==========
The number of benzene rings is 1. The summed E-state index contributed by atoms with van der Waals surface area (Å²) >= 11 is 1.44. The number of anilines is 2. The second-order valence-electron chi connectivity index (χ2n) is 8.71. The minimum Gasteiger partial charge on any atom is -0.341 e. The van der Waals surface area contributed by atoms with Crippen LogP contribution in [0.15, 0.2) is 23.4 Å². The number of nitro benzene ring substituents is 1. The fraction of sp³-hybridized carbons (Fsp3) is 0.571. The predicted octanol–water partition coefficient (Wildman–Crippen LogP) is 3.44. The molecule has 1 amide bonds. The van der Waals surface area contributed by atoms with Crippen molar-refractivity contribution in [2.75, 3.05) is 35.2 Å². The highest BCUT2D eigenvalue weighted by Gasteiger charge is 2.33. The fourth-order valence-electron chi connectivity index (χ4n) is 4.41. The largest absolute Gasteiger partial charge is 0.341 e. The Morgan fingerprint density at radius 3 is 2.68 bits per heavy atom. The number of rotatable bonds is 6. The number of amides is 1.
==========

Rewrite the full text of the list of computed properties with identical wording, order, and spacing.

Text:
The number of benzene rings is 1. The summed E-state index contributed by atoms with van der Waals surface area (Å²) >= 11 is 1.44. The number of anilines is 2. The second-order valence-electron chi connectivity index (χ2n) is 8.71. The minimum Gasteiger partial charge on any atom is -0.341 e. The van der Waals surface area contributed by atoms with Crippen LogP contribution in [0.15, 0.2) is 23.4 Å². The number of nitro benzene ring substituents is 1. The fraction of sp³-hybridized carbons (Fsp3) is 0.571. The predicted octanol–water partition coefficient (Wildman–Crippen LogP) is 3.44. The molecule has 1 amide bonds. The van der Waals surface area contributed by atoms with Crippen molar-refractivity contribution in [2.75, 3.05) is 35.2 Å². The highest BCUT2D eigenvalue weighted by Gasteiger charge is 2.33. The fourth-order valence-electron chi connectivity index (χ4n) is 4.41. The largest absolute Gasteiger partial charge is 0.341 e. The Morgan fingerprint density at radius 3 is 2.68 bits per heavy atom. The number of rotatable bonds is 6. The number of amides is 1.